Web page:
In this story, Jesus makes an important point toward the end of verse 26, “to those who use well what they have been given, even more will be given. But, to those who are unfaithful, even what little have will be taken away.” At first reading these words are harsh and seemingly uncaring.
But, I don’t read in this passage anything about failing through trying. I don’t ready in this passage anything about getting back up again and again and again in trying to use one’s talent to determine and use one’s spiritual gifts.
The failure comes when we make excuses and complain and fail to take responsibility to use what abilities and talents God has given us to use and also accept our place in the mission of this church to do what He has called us to do.
Every one of us here this morning has a sweet spot; every one of us here this morning has at least one talent that we need to use as part of God’s team – the church; every one of us here this morning has at least one spiritual gift that we need to discover and place in service.
Remember the statistics I gave a few moments ago? This is what George Barna said about them “The perception that God has prepared others for special service to His kingdom but has left them out of the process is not just inaccurate, but harmful to the Church. Some believers feel an acute sense of disappointment that they have been spiritually discriminated against, while others use the perception as an excuse to let the gifted believers serve.
“Imagine what might happen if nearly half of all believers had a clear and firm conviction that God has given them a supernatural ability to serve Him in a specific manner. If more believers understood the nature and potential of that special empowerment, the global impact of the Christian body would be multiplied substantially. One of the functions of the local church is to help believers understand who they are in Christ, and how to live the Christian life more fully. Focusing on spiritual gifts – what they are, who has them, how to discover one’s giftedness, and how to use gifts most appropriately – could ignite a movement of service and influence unlike anything we have experienced during our lifetime.”
This past week I received an e-mail from a friend who has been sending daily devotional e-mails. He is a schoolteacher in a small town like ours and is tremendously respected by that community. This particular e-mail asks some important questions that I think we need to ask ourselves when it comes to the issue of not just stewardship of our time, our treasures, or our talents, but of our entire life:
Who are you? Where are you going in life? Our goals and our objectives of life stem from our ideal. Who we are and our purpose for living will characterize our ideal. By the virtue that we have been born as intelligent persons, with freedoms, abilities, self-will, ability to apply logic, values, choices, plans, etc., we cannot live without an ideal.
Our ideals will shape and characterize our entire lives. It tells more about who we really are, rather than the accomplishments that we have succeeded at. An ideal is something that we haven’t reached yet. We aspire for it. We grow towards it. It involves a definite plan for our lives. Three things will determine our ideal: 1) our thoughts, 2) our free time, and 3) how we spend our money.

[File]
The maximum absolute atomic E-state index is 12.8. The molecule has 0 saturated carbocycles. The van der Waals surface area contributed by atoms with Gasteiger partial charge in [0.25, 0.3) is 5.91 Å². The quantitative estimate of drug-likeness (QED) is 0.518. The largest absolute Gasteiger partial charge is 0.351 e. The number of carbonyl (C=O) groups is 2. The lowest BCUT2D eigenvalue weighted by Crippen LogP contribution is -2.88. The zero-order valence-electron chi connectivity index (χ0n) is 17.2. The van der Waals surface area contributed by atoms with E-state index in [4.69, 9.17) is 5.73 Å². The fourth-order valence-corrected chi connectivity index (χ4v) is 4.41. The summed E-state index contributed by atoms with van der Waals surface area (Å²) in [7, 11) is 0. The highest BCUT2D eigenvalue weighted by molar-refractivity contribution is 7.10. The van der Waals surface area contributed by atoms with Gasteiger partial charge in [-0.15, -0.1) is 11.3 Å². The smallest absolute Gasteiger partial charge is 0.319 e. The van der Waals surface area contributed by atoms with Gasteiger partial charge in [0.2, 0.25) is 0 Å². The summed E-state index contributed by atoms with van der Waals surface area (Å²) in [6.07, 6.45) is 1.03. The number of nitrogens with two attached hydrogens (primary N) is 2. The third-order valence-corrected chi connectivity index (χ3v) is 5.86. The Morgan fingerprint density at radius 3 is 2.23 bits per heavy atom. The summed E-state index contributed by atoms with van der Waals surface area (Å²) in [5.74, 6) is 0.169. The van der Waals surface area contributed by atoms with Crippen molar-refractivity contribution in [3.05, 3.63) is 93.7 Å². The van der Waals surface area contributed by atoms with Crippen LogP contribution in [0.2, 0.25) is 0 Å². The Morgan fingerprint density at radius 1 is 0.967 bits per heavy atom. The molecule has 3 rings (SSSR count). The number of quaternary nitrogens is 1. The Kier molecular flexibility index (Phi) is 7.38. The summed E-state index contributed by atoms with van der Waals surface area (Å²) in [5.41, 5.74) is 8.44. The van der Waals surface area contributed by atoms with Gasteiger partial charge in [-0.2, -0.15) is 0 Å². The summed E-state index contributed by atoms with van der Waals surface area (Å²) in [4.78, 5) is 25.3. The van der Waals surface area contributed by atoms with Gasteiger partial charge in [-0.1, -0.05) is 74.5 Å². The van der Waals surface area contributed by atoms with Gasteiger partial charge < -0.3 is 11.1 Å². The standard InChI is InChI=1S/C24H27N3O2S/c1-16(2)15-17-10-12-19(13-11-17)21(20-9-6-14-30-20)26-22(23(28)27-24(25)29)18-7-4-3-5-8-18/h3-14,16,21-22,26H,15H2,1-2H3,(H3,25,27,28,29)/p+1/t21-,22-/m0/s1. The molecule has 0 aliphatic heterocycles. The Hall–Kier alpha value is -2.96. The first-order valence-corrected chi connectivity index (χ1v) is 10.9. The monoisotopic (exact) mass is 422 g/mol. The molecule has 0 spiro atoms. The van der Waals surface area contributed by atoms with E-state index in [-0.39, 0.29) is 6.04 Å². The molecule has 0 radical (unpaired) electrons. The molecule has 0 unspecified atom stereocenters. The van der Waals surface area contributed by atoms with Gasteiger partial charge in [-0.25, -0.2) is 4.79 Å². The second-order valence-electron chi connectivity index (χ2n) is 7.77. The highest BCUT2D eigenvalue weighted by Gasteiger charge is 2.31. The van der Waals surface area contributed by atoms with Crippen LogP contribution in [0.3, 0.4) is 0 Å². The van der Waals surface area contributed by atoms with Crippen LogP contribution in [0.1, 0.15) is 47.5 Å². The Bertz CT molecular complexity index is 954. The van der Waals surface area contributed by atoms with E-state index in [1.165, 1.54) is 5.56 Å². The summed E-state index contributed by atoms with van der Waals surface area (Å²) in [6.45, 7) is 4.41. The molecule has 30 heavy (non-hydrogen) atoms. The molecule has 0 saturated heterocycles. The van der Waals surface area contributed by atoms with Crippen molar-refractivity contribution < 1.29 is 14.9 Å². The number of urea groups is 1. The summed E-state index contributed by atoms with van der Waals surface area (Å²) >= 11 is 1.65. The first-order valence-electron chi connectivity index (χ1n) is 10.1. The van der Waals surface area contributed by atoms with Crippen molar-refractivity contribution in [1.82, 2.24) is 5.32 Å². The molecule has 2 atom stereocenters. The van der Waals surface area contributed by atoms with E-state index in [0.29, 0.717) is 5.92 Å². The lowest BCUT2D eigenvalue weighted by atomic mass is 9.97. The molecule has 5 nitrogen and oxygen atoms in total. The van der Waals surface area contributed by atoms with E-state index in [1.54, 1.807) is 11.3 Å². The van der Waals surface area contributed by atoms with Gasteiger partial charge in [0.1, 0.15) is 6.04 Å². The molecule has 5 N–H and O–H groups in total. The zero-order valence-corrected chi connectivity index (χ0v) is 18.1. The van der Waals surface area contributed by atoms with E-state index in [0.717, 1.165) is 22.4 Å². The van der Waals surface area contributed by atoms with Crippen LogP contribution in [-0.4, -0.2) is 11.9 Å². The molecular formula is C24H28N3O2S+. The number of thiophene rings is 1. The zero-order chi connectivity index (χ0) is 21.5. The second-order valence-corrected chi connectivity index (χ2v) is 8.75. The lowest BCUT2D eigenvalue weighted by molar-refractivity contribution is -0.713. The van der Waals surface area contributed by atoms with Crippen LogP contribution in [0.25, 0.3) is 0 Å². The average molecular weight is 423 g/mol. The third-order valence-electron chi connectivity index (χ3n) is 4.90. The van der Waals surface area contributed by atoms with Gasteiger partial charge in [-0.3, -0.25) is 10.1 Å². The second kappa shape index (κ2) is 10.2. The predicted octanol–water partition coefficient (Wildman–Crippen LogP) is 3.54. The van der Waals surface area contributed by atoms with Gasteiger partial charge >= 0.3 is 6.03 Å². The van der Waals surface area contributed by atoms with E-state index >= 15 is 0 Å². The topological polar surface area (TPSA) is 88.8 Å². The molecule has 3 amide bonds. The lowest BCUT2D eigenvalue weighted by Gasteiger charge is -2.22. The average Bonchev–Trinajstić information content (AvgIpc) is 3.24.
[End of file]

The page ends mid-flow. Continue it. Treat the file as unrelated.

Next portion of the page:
Now, here is the important part:
If someone followed you around for a week in your life, what would they learn about your ideal? Would your ideal reflect the ideal of Christ? Either we will involve God in our ideal or we will live without Him. What would your answer be today?
When I walk through a Christian bookstore or get brochures or catalogs in the mail featuring the latest in Christian publishing what I see are a lot of books that deal with, quite frankly, how much I can get from God.
Now granted God wants to bless us. I have no doubt about that. But there is more to the Christian life than getting. Giving and serving are also important parts of our faith and life in God. Which leads me to ask a key question, (OVERHEAD UP) “How much of you does God have?”
We have been talking the past three weeks about stewardship. Stewardship is a very important practice for us. It helps us to live a life that is balanced, real, and purposeful. Stewardship is about our lives and how we choose to live them. (OVERHEAD UP)
How much of you does God have? God needs more than our time, He needs more than our treasures, He needs more than our talents – He needs us.
The future of our not just our church but our faith rests in our hands. It requires us to make a decision about whether or not we are going to give ourselves totally and without reservation to God.
I have asked you to place your watches on the altar. Last week I challenged you to place your wallet on the altar. But today I challenge you to place . . . yourself on the altar. God gave people, you and me, the Great Commission and the Great Commandment. He did not tell our time, or treasure, or talent to go and fulfill those directives. He told us to do so.
Our money does not celebrate Easter; our time does not celebrate Christmas; our talents do not seek forgiveness. WE, human beings, celebrate those wonderful events. But we have been given these tools to fulfill a life of service to and faith in God because that is what stewardship is all about.
“Father, shape and make us into the person who You intended us to be. You fashioned us from the start in our mother’s womb. May we never be anyone that you did not intend for us to be. Use us to accomplish your purpose. As we do that, may we constantly recall the attributes of Jesus Christ Himself as we follow Him, our spiritual model. Amen”